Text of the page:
Twenty years is a long period and many cannot work that many years under contracts only to pay insurance premiums.
Vietnam’s Ministry of Labor, Invalids and Social Affairs (MoLISA) has proposed that people would have to pay social insurance premiums for 15 years, instead of 20 years as at present, to begin to qualify for retirement pensions.
The period would then even be reduced to 10 years, the labor ministry said.
Contracted laborers must contribute to social insurance for the full 20 years to qualify for retirement pension but still have to work and pay premiums until 60 years and three months for men and at 55 years and four months for women is one among the inadequacies that the draft amendment to the Law on Social Insurance has to address, according to the MoLISA.
MoLISA proposes to cut social insurance contribution period to 10-15 years. Photo: Duy Anh
“Twenty years is a long period and many cannot work that many years under contracts only to pay insurance premiums,” the ministry said, adding that many have stopped halfway, choosing to give up on the retirement pension.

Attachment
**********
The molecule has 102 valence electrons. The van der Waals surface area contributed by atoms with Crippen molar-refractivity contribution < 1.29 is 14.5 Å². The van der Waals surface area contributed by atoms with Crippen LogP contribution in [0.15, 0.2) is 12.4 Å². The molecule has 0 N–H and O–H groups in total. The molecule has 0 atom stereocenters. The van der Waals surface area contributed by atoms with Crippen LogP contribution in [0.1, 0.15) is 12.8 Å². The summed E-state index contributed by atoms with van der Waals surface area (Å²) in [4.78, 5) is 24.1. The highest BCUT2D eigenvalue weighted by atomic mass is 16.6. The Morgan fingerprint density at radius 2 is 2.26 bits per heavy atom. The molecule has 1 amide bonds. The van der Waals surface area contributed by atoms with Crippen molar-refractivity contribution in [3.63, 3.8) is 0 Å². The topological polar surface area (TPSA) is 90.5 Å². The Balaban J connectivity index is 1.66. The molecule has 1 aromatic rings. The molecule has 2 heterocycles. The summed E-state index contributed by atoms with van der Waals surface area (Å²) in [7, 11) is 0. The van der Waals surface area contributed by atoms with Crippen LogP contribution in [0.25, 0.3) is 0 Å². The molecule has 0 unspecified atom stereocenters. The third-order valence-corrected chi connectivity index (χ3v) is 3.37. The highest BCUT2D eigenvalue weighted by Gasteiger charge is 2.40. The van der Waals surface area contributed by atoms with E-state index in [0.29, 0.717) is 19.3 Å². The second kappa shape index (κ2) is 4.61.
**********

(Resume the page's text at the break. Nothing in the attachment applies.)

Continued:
The MoLISA stressed that a large number of old people without pensions would create huge pressure on social welfare and healthcare funding.
“If the mandatory period of social insurance contribution is shortened to 10 years, the policy would encourage more people to enroll in the insurance scheme,” said the ministry.
The MoLISA has submitted the draft amendment to the Vietnamese government and will collect public opinions until June 16.
It is expected that the amendment will be submitted to the sitting of National Assembly (NA) in December 2022. If it is passed at the following NA meeting in May 2023, it will take effect from January 1, 2024.
Vietnam had around 14.1 million people in retirement, with only 4.9 million having access to the retirement pension by 2020.
Vietnam is currently among the most rapidly aging countries in the world. It officially entered the aging phase in 2011 when the number of people over 60 made up 10% of the population.
The ratio climbed to 12% in 2019 for a population of 95 million and is expected to rise to 17.9% in 2025, and to more than 20% in 2038. By then, Vietnam would officially become an aging nation.